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17 April 2014 12:48 pm ,
Vol. 344 ,
Officials last week revealed that the U.S. contribution to ITER could cost $3.9 billion by 2034—roughly four times the...
An experimental hepatitis B drug that looked safe in animal trials tragically killed five of 15 patients in 1993. Now,...
Using the two high-quality genomes that exist for Neandertals and Denisovans, researchers find clues to gene activity...
A new report from the Intergovernmental Panel on Climate Change (IPCC) concludes that humanity has done little to slow...
Astronomers have discovered an Earth-sized planet in the habitable zone of a red dwarf—a star cooler than the sun—500...
Three years ago, Jennifer Francis of Rutgers University proposed that a warming Arctic was altering the behavior of the...
- 17 April 2014 12:48 pm , Vol. 344 , #6181
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U.S. Science Education: Where's the Beef?
15 October 1996 8:00 pm
Elementary and secondary schools are sacrificing in-depth understanding of science by trying to cover too much ground, concludes a report released today by the Third International Mathematics and Science Study (TIMSS). Being taught from a syllabus that's "a mile wide and an inch deep," the report states, could be one reason why U.S. students do relatively poorly on international achievement tests.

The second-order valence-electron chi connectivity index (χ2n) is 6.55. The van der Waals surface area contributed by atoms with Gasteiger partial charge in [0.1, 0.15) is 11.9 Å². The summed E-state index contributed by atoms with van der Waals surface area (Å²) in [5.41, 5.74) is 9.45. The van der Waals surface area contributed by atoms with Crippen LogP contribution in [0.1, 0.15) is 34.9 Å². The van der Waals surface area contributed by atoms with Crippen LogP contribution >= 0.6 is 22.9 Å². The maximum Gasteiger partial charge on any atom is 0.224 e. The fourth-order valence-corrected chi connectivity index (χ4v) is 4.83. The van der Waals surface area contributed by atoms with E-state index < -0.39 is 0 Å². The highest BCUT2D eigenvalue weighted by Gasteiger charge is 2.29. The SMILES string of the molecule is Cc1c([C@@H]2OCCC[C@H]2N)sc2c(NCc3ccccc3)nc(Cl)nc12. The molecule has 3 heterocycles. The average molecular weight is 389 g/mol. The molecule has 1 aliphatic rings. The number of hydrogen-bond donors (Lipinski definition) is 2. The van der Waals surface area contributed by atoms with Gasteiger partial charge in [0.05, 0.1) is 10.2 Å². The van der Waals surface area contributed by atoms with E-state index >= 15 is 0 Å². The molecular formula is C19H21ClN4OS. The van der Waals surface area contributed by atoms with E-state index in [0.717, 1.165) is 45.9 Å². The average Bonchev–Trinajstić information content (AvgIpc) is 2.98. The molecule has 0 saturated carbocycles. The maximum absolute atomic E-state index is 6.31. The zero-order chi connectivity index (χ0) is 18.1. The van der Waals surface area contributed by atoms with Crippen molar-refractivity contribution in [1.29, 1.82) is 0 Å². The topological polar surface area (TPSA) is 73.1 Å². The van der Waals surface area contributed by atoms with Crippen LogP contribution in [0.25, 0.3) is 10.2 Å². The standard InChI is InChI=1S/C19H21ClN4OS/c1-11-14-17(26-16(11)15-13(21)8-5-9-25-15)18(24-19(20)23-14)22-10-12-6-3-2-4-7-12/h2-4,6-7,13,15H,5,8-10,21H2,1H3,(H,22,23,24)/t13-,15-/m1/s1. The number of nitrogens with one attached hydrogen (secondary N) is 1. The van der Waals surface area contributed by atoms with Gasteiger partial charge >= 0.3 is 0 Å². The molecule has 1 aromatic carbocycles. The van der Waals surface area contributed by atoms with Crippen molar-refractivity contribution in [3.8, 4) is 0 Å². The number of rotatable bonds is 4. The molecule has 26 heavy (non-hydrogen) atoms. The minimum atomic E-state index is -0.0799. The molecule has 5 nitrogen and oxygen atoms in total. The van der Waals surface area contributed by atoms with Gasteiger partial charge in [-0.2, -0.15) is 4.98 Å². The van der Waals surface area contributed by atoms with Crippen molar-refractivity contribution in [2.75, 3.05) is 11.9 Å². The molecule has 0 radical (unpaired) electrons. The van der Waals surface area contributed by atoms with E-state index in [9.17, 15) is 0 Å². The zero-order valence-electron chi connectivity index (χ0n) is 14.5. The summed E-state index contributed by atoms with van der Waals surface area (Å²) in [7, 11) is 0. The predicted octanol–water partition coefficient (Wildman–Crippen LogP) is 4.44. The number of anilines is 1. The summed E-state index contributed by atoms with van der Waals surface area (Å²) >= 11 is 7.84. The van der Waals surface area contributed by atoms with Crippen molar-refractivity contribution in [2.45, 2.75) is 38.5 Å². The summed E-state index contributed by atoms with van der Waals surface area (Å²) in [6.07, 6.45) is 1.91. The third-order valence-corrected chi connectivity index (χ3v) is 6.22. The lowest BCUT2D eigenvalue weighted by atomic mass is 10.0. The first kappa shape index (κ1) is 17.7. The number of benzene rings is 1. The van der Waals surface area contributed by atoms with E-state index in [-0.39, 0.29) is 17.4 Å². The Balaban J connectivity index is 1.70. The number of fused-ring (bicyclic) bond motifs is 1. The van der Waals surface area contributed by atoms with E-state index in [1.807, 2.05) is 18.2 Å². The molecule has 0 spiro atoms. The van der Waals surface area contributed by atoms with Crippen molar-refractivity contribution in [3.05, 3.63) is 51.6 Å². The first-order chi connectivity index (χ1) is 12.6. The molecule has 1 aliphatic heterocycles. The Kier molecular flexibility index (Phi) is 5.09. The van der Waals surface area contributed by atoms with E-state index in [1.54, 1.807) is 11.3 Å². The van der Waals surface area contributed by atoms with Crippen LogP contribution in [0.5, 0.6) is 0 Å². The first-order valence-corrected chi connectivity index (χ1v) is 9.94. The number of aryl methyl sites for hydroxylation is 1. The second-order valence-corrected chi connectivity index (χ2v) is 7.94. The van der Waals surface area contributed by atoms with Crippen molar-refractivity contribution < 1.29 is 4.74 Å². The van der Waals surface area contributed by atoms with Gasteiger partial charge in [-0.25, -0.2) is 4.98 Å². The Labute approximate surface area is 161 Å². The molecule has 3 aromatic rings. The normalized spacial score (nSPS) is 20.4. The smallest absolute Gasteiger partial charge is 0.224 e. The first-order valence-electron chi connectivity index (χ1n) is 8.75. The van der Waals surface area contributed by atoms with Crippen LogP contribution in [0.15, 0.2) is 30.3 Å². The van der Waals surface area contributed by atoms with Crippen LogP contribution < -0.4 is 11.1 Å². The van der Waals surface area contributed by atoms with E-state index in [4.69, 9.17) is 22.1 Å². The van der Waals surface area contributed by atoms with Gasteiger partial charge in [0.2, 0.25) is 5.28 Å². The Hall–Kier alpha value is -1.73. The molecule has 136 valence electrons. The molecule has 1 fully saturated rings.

TIMSS is a 5-year international project to compare curricula and achievement in 50 countries. The new report, "A Splintered Vision: An Investigation of U.S. Science and Mathematics Education," compares the U.S. results to those of the rest of the world. Three other reports released by TIMSS today examine the international teaching of science as well as mathematics and offer in-depth case studies from six countries. The first student achievement results and reports on curricula in many other countries will be released in November.
The reports reveal marked differences in the way math and science are taught around the world, says William Schmidt, a statistician at Michigan State University and U.S. coordinator for the study. The U.S. curriculum attempts to cover many more topics in a single year than the international average. Teachers respond by attempting to teach a topic a week, says education professor Marcia Linn of the University of California, Berkeley, an adviser to the TIMSS study, but that approach "denies students the opportunity to find out what it is like to have a deep understanding of any subject."
Schmidt says the report calls for making tough choices on what to omit. "We leave the debate over how to do that to the public and to Congress," he says. "But there are no magic bullets."